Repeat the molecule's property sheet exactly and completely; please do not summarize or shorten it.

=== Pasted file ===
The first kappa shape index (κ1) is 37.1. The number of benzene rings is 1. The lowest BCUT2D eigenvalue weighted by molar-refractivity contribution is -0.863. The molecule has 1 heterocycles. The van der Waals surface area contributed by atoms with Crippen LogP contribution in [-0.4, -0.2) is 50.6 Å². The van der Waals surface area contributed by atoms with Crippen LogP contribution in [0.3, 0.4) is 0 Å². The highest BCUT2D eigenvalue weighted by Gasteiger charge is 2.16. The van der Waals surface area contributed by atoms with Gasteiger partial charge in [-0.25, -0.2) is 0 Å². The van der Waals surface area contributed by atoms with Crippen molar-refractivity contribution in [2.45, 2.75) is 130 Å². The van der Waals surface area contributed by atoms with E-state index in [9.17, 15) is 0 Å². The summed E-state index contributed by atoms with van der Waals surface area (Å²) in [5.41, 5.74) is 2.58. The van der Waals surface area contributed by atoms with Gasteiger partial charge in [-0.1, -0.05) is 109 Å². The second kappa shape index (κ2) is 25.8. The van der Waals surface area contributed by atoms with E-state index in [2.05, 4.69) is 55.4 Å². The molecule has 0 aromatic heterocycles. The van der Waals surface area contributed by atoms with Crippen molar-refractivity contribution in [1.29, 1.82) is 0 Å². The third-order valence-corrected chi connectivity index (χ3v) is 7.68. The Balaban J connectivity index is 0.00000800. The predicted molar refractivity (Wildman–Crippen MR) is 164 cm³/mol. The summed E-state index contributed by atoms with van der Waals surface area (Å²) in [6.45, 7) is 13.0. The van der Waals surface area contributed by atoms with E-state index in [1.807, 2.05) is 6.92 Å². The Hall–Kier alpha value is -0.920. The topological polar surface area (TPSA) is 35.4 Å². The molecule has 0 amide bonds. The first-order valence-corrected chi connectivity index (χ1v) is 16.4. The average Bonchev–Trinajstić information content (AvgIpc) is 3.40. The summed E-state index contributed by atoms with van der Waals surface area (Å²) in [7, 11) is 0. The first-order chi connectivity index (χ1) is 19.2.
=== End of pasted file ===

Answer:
The first kappa shape index (κ1) is 37.1. The number of benzene rings is 1. The lowest BCUT2D eigenvalue weighted by molar-refractivity contribution is -0.863. The molecule has 1 heterocycles. The van der Waals surface area contributed by atoms with Crippen LogP contribution in [-0.4, -0.2) is 50.6 Å². The van der Waals surface area contributed by atoms with Crippen LogP contribution in [0.3, 0.4) is 0 Å². The highest BCUT2D eigenvalue weighted by Gasteiger charge is 2.16. The van der Waals surface area contributed by atoms with Gasteiger partial charge in [-0.25, -0.2) is 0 Å². The van der Waals surface area contributed by atoms with Crippen molar-refractivity contribution in [2.45, 2.75) is 130 Å². The van der Waals surface area contributed by atoms with E-state index in [9.17, 15) is 0 Å². The summed E-state index contributed by atoms with van der Waals surface area (Å²) in [5.41, 5.74) is 2.58. The van der Waals surface area contributed by atoms with Gasteiger partial charge in [-0.1, -0.05) is 109 Å². The second kappa shape index (κ2) is 25.8. The van der Waals surface area contributed by atoms with E-state index in [2.05, 4.69) is 55.4 Å². The molecule has 0 aromatic heterocycles. The van der Waals surface area contributed by atoms with Crippen molar-refractivity contribution in [1.29, 1.82) is 0 Å². The third-order valence-corrected chi connectivity index (χ3v) is 7.68. The Balaban J connectivity index is 0.00000800. The predicted molar refractivity (Wildman–Crippen MR) is 164 cm³/mol. The summed E-state index contributed by atoms with van der Waals surface area (Å²) in [6.45, 7) is 13.0. The van der Waals surface area contributed by atoms with E-state index in [1.807, 2.05) is 6.92 Å². The Hall–Kier alpha value is -0.920. The topological polar surface area (TPSA) is 35.4 Å². The molecule has 0 amide bonds. The first-order valence-corrected chi connectivity index (χ1v) is 16.4. The average Bonchev–Trinajstić information content (AvgIpc) is 3.40. The summed E-state index contributed by atoms with van der Waals surface area (Å²) in [7, 11) is 0. The first-order chi connectivity index (χ1) is 19.2.